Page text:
Prince Edward is an Atlantic Island with remarkably beautiful farms and warm ocean waters in the summer, the fictional home of “Anne of Green Gables.” It’s a great place to visit and a major tourist destination during the summer season, but to work there – and to work in many locations outside the U.S. – you have to get work permits.
Working where you want to vacation not only saves money, it can allow you to leave with cash in your pocket. However, while visas are generally easy to get, that’s often not the case with work permits. It can take months to get the right paperwork. Typically you’ll need a sponsor to support your application, and you’ll have to pay permit fees and local taxes. For details, contact embassies in Washington for more information six months to a year in advance of your trip.
The Kaderaveks not only got their paperwork, they also got something else: Recognition. The fine dining establishment where Brian was the chef and Amanda did most of the pastries and desserts was recognized as the “clear No. 1” restaurant in the province that season.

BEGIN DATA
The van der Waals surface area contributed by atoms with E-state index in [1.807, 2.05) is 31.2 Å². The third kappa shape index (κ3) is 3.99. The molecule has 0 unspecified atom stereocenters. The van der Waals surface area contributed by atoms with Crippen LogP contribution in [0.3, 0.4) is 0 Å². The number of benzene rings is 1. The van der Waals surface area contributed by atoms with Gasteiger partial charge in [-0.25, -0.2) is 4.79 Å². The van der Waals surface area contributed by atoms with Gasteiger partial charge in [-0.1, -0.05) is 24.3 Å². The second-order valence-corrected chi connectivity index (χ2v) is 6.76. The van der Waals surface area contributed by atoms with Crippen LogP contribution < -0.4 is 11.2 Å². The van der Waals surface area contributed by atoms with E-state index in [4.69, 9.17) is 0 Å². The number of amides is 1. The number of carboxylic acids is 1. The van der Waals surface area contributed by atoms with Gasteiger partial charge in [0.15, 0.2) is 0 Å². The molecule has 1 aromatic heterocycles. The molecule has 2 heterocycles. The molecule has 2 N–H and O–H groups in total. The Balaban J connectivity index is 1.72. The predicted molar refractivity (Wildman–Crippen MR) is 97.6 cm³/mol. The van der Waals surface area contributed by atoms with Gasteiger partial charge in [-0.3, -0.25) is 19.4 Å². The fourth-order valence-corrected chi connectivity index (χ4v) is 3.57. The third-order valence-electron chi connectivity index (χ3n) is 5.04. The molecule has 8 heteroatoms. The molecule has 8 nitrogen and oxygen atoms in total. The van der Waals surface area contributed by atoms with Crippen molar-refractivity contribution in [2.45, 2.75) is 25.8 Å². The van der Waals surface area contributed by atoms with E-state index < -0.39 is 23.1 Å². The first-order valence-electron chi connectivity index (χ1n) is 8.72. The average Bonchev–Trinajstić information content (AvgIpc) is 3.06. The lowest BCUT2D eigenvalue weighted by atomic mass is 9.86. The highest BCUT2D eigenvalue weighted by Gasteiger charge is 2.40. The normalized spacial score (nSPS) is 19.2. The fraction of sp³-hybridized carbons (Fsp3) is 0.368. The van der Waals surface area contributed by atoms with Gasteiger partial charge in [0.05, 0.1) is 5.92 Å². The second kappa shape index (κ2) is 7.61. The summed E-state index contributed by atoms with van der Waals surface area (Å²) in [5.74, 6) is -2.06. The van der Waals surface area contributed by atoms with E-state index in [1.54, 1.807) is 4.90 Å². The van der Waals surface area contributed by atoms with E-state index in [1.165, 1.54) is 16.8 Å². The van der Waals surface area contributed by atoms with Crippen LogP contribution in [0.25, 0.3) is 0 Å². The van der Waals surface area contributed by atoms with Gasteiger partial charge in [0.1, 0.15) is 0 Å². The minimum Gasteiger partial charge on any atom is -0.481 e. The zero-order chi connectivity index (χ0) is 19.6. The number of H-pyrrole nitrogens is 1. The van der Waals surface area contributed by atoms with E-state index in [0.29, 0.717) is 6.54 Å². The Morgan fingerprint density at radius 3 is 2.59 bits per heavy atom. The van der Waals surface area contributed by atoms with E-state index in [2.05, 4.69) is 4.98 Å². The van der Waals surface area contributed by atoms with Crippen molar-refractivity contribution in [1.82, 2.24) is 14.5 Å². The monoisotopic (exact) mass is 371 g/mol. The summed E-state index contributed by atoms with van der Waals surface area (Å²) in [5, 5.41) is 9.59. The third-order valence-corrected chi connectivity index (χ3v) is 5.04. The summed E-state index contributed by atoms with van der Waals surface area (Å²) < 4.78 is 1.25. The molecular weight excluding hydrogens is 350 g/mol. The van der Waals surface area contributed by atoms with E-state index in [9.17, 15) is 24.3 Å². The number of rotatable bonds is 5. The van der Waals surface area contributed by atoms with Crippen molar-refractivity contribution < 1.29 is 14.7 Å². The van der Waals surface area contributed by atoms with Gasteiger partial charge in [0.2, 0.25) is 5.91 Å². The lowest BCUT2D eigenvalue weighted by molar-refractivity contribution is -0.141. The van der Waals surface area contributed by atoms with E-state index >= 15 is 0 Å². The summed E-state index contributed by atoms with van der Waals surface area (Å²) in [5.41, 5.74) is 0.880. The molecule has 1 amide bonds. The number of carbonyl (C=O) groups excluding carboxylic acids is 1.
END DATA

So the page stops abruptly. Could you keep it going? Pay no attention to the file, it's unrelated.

Travel is great fun, but sometimes the joy of new places is offset by long hours on the road, airport lines and train delays. For many the alternative is to vacation at home because with “staycations,” there are no worries about flights, overbooked hotels, strange cuisines or vacation days lost to bad weather.
There are many places which are great staycation cities, depending on what you like. For the Kaderaveks, their next step was to set up a home in New Orleans, one of the most interesting cities in America and a leading center of the culinary arts. In other words, it’s a perfect place for chefs-in-demand at top restaurants, and a location not far from beaches and bayous.
Of course, now that they’re in New Orleans, a lot of people have asked the Kaderaveks if it might be okay to drop by for a few days.
This year, make a point to use your vacation time. It doesn’t have to be an expensive venture or even involve travel to places far away, merely time that provides new experiences. Start planning now, because the world beckons.
Interested in learning about your loan options?